Home > Say You're Sorry (Morgan Dane #1)(6)

Say You're Sorry (Morgan Dane #1)(6)
Author: Melinda Leigh

In one swift motion, Lance took the gun from her. She burst into tears. He unloaded the weapon as she sobbed.

Once the threat was over, Lance took a deep breath. Adrenaline coursed through his veins like a hit of speed. At least as a cop he’d had backup and body armor. As a private investigator, he was on his own in a sea of crazy.

Speaking of crazy . . .

With Mrs. Brown disarmed and subdued, Lance waited for the SFPD. Ten minutes later, a sheriff’s deputy arrived instead, which wasn’t uncommon. With a limited number of cars on patrol, the local force relied on the county sheriff for backup.

Lance handed over Mrs. Brown’s weapon, gave a statement, and was free to go. As soon as he typed up his own report, he would be done with the Browns and their messy divorce. Love made people nuts.

His phone buzzed with a text from Sharp. STOP AT THE OFFICE.

Either Sharp had been listening to his police scanner or he’d gotten a call about the incident. He knew everybody in local law enforcement.

Lance drove to the tree-lined side street in Scarlet Falls where Sharp owned a duplex and lived in the unit above Sharp Investigations. At nearly one a.m., all was quiet in the very small business section of town. Lance parked at the curb and climbed the wooden steps. Sharp’s office occupied what was originally the living room of the converted two-bedroom apartment. Lance had set up camp in the first bedroom with a card table, a single chair, and a laptop. The sole personal item was a wireless speaker. He hooked the camera to the laptop and downloaded his pictures from earlier that evening.

“You really need to buy a desk.” Lance’s boss stood in the doorway. In worn jeans and a plain gray T-shirt, Sharp was wiry and ridiculously fit for his age. Twenty-five years on the police force had left him with an indelible don’t-fuck-with-me expression.

“The table works for now.” So far, Lance had refused to commit to a permanent position at Sharp Investigations. He wasn’t ready to give up his dream of getting back on the force. “Next time one of your family members requests an adultery surveillance, you’re on your own.”

Sharp ignored the comment. “We need to talk.”

“Yes, Mom.” Lance followed his boss into the small kitchen.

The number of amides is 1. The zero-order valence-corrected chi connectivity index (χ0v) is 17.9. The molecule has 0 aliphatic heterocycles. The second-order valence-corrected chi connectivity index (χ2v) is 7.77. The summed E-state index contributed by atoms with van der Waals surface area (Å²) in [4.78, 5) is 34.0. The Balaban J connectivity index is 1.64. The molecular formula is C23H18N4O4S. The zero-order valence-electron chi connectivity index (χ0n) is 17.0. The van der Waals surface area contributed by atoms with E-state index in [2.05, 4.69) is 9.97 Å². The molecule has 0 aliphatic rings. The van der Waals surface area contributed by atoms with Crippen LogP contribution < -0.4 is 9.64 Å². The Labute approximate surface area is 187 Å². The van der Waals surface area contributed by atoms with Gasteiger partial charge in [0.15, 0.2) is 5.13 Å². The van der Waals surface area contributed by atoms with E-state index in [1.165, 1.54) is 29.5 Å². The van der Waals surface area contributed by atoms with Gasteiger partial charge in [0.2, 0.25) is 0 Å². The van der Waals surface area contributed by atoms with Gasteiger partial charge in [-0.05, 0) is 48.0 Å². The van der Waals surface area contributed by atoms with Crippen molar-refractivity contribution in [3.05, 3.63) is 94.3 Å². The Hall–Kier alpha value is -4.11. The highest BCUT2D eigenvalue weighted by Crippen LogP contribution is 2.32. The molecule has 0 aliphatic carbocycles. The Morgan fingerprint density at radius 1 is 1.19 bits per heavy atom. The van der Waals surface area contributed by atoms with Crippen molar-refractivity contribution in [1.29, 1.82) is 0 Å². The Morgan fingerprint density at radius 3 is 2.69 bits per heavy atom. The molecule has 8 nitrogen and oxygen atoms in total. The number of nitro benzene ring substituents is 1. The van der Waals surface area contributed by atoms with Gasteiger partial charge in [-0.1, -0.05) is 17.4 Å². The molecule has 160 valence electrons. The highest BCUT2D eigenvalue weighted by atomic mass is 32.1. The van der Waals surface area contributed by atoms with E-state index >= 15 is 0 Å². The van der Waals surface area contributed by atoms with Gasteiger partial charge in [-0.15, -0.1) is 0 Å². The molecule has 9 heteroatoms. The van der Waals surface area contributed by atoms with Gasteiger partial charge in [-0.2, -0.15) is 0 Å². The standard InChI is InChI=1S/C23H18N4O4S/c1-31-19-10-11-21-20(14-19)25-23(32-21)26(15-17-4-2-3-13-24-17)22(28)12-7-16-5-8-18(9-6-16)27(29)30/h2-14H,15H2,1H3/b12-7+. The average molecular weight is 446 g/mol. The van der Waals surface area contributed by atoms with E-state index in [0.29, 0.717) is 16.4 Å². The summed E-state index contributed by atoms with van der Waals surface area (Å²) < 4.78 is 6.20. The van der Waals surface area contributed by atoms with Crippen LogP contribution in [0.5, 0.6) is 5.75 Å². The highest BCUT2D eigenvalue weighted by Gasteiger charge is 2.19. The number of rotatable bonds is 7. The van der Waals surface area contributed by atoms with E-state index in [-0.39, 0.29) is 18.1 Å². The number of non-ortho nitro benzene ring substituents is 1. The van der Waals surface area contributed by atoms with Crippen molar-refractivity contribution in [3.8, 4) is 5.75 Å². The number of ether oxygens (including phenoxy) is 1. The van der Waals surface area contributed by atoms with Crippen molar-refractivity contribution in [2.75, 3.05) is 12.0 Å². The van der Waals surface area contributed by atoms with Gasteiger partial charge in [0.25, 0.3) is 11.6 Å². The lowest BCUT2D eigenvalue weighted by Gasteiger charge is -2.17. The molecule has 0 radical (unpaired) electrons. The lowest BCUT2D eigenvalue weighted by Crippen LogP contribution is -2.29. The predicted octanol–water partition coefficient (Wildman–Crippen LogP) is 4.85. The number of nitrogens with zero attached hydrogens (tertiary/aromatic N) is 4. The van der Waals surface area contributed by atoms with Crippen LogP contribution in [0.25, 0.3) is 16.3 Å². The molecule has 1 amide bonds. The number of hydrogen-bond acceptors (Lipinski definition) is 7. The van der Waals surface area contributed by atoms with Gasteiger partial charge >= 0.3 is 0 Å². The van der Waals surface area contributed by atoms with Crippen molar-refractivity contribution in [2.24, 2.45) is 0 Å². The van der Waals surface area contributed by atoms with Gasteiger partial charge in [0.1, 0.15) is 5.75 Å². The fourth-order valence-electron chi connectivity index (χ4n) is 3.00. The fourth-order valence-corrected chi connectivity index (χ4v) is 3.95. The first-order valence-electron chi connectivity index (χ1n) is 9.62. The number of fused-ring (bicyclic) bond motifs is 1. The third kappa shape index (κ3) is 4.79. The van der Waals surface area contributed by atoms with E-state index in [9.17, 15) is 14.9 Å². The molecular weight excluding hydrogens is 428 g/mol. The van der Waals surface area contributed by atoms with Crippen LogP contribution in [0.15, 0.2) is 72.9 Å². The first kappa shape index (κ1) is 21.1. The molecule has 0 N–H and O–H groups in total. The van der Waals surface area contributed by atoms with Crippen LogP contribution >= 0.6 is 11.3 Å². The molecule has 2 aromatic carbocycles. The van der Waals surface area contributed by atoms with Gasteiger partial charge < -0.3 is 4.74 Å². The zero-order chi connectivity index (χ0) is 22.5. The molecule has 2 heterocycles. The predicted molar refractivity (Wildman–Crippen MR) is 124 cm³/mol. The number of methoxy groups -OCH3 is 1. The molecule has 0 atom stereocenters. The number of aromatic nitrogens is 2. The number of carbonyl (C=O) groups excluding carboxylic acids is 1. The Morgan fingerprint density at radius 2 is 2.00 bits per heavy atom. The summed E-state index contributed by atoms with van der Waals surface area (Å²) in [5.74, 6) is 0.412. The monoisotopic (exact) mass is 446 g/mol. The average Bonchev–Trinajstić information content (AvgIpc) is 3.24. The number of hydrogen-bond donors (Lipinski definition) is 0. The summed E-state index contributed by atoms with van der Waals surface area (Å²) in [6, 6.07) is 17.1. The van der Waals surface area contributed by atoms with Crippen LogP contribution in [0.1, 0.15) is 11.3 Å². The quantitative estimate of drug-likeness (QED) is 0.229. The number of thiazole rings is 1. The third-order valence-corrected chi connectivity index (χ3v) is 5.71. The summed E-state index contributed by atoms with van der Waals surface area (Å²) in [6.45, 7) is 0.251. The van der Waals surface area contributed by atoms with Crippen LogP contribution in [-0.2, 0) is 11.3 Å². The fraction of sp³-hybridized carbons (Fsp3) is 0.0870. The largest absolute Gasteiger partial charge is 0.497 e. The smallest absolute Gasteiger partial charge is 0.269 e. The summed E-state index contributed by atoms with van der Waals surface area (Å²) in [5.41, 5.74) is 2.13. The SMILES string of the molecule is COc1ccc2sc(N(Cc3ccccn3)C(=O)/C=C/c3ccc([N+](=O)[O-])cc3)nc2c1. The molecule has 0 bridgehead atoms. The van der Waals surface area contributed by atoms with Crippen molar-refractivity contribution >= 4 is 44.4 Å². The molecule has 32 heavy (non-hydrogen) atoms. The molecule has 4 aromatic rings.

Sharp filled a teapot and put it on the stove. Then he filled one bowl with dog kibble and another with water, opened the back door, and deposited the bowls on the back porch.

“Still feeding that stray?”

“She won’t come in.” Sharp spooned tea into a wire basket and dropped it into a ceramic pot.

“She?” Lance teased.

Sharp pretended to be a total hard-ass, but it was a lame act.

“You’re a sucker for big brown eyes.” Lance led the way into Sharp’s office. Two chairs faced a beat-up desk. A black couch spanned the far wall.

Sharp carried a teapot in one hand and two mugs in the other. “You’ve had a tough night, so I’ll ignore your smart-assery.”

Lance eased himself into the straight chair. “You know, most men would offer a friend a glass of whiskey after a traumatic event.”

Sharp poured green tea into two mugs and set one in front of Lance. “Alcohol is a depressant. That’s the last thing you need right now.”


“Now that I can see for myself that you’re not dead, tell me what happened.” Sharp took his place behind the desk.

Lance filled him in. “Just a typical Friday night.”

Sharp laughed so hard, he wheezed.

“It’s not funny,” Lance said.

“You’re right. It’s not.” But his boss’s voice shook.

“That was the worst job ever. I don’t know what bothered me more, the flying bullets or the melodrama.” Lance took a few deep breaths. “Not sure where we stand on the case.”

“Not much you can do when the client loses her frigging mind.” Sharp’s voice sobered. “Seriously, I’m glad she didn’t shoot you.”

“I don’t know about this PI thing. I still miss being a cop,” Lance said.